IndiaPicture launches Blow Up, an initiative to save public property

By Ashwini Gangal , afaqs!, Mumbai | In Advertising | April 13, 2011
The campaign titled Blow Up, which was launched about a week ago, has been conceptualised by Publicis Capital and utilises the on-ground and online media.

Image bank IndiaPicture has launched an on-ground-cum-online campaign called 'Blow Up'. Crafted by creative agency Publicis Capital, Blow Up is a combination of an advertising/marketing campaign for the brand, as well as an initiative to save public property.

The concept draws from the reality that during protests and political movements, a lot of public property is damaged and burnt. In order to avoid this in the future, IndiaPicture hatched the idea of providing potential protestors with free images of public property to burn and vandalise instead.

The challenge for the account is, apparently, to test the power of images beyond advertising and to change the bad reputation of the nation that is known for destroying public property worth considerable amounts during rallies and protests.

IndiaPicture is currently re-launching its website ( and a bunch of product level changes that were under construction over the last three-four months will see the light of day in the next few days. Thus, the team decided to take the unconventional route and generate excitement amongst the creative fraternity, the campaign's main target group.

An NGO, iCongo (acronym for the 'Indian Confederation of NGOs'), is supporting this movement by helping the team at IndiaPicture reach out to politicians and communities. iCongo is an organisation that aims at sensitising people about socio-political issues and looks at instilling a sense of individual social responsibility amongst citizens.

The campaign was rolled out on April 1, with its very first Blow Up event. The first of many such events, this one was held in Neemka village in Haryana. Emmanuel Upputuru, national creative director, Publicis Capital, informs, "At these events, the political leaders, with a past record of damaging public property, accept their mistakes (that is, vandalising public property in the past) and promise never to indulge in such acts in the future. As a symbolic gesture, an image is burnt, for one minute, at the event."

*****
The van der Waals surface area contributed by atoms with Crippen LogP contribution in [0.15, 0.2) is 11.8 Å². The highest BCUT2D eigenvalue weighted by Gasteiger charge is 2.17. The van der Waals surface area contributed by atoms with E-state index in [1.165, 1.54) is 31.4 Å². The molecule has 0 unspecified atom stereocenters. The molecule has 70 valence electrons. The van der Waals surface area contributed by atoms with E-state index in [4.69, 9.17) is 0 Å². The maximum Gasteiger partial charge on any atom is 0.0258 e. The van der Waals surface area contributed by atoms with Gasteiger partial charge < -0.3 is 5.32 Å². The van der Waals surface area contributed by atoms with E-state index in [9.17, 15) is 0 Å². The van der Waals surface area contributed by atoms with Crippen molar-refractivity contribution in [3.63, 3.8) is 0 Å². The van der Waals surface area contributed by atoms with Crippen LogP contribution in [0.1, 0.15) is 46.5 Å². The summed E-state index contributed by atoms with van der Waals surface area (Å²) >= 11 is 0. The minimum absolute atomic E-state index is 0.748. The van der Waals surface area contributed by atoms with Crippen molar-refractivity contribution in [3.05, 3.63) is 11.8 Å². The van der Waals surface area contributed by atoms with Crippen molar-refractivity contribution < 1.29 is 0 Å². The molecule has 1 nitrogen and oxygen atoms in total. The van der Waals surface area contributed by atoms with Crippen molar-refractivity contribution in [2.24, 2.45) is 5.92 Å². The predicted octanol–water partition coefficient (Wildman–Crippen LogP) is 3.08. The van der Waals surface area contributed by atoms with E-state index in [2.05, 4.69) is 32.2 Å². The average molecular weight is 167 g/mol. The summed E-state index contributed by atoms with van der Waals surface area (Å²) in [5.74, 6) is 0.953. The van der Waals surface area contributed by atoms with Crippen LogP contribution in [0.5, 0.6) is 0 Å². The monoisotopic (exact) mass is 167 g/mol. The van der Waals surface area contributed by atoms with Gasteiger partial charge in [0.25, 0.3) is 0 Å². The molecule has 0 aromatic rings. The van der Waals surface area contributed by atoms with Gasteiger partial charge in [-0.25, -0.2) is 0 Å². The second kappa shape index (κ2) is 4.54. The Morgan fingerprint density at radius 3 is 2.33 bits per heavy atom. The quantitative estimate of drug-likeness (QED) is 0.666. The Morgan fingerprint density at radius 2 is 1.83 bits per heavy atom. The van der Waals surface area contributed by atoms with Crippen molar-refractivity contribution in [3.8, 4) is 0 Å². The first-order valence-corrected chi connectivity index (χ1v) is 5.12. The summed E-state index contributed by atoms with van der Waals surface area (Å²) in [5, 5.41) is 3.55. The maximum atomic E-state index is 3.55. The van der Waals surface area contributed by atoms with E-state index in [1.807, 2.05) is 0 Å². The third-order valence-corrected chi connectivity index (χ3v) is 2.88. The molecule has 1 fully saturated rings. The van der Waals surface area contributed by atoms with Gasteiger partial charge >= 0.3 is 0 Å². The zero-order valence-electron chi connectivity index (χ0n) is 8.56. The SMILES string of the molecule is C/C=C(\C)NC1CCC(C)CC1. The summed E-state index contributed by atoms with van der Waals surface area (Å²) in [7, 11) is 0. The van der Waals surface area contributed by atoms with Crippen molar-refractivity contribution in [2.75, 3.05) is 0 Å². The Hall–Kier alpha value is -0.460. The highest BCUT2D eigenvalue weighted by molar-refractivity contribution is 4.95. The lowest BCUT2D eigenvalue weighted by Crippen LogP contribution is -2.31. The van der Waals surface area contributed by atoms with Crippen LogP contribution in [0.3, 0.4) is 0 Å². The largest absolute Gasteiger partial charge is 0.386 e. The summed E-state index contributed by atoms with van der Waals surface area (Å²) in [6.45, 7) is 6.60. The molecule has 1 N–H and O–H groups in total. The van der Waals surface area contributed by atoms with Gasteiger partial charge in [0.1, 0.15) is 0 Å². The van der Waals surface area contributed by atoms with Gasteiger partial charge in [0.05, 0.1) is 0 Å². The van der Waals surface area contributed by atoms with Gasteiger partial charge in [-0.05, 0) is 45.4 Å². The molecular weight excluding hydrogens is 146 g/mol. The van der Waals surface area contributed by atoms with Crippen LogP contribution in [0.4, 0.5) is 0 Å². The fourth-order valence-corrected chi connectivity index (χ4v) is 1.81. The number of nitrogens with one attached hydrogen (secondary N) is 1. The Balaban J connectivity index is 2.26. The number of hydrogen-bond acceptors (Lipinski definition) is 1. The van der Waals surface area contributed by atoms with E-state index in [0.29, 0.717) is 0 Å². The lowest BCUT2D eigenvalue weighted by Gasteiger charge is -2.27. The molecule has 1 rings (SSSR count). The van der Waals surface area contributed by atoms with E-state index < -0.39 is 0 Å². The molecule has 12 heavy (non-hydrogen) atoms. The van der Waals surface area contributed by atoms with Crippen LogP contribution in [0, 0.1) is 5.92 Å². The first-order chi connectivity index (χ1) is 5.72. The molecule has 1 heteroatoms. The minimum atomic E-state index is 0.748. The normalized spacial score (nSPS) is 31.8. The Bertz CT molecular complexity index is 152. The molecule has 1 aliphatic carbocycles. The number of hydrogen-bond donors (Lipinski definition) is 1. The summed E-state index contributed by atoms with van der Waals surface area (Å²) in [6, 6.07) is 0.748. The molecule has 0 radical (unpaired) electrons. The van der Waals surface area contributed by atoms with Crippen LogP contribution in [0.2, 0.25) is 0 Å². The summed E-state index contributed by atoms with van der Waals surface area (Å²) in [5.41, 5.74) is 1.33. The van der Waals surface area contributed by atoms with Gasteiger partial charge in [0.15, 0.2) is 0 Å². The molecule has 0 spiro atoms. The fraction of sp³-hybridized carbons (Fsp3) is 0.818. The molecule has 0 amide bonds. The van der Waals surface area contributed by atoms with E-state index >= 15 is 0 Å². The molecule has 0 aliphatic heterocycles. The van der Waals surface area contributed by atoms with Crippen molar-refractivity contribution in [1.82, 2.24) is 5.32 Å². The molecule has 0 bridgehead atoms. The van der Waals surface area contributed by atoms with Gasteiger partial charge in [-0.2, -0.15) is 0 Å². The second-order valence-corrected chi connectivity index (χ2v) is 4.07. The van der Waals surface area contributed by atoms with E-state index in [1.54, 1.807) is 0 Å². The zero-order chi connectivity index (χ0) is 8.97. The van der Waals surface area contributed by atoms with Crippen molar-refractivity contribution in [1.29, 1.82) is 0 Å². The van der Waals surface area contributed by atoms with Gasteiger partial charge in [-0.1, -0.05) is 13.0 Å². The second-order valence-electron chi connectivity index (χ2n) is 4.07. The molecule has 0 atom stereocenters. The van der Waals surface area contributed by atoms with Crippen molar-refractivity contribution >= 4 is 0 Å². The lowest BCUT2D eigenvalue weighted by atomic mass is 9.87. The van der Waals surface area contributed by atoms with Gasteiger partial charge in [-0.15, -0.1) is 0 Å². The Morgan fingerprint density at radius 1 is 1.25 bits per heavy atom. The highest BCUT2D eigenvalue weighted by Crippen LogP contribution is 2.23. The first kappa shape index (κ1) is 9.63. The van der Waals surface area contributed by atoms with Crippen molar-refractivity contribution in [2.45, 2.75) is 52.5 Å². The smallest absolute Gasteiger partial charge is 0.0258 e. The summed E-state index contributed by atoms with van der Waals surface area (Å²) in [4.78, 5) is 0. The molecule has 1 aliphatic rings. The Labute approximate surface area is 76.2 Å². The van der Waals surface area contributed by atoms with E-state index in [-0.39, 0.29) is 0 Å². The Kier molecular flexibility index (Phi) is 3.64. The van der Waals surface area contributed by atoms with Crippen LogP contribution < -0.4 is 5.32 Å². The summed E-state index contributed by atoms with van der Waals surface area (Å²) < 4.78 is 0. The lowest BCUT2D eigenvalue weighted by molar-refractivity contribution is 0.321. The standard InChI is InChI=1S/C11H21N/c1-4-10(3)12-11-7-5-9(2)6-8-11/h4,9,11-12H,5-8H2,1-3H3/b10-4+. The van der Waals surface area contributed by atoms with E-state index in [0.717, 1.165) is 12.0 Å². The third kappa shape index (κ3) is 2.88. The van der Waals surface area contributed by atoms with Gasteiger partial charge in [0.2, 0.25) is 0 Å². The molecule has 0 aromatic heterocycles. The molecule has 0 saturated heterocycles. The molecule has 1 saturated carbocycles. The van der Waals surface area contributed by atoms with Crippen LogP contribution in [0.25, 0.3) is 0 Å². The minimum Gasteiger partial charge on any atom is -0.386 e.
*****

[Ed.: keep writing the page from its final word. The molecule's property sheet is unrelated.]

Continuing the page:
While the first event involved the Gujjar community headed by Lalit Nagar, subsequent events will see the participation of other such political leaders across the country.

The upcoming events are slated to be held in Bihar, Jharkhand, Jammu & Kashmir, Assam, and maybe even in the city of Mumbai in the coming days. "Each time, a different image will be burnt," adds Upputuru.

Swapnil Tripathi, head, marketing, IndiaPicture, tells afaqs! that while at the first Blow Up event, a bus-sized picture was burnt, the images that will be used in subsequent events will be far more symbolic, that is, smaller (around 2 feet X 3 feet in size). The image of the bus was covered in petroleum jelly to minimise the fumes and facilitate quick burning, it is learnt.

"Not all these events will see the burning of images," Tripathi says, "For instance, the one in Jammu & Kashmir will have people pelting stones at an image, instead."

Besides Upputuru, the creative team includes Tanuja Goyal and Ayan Das.

Several communities have already been contacted for participation in Blow Up events. Additionally, interviews with leaders from key political parties across the country (regarding their take on this idea) are in the pipeline.

All videos and pictures from the Blow Up events will be documented and exhibited at the India Habitat Centre around the third week of April, where members of the advertising industry (core target audience of this movement) will be invited, along with political leaders such as Ajay Maken and Sheila Dikshit.

The online bit of the campaign includes a very active and informative Facebook page.

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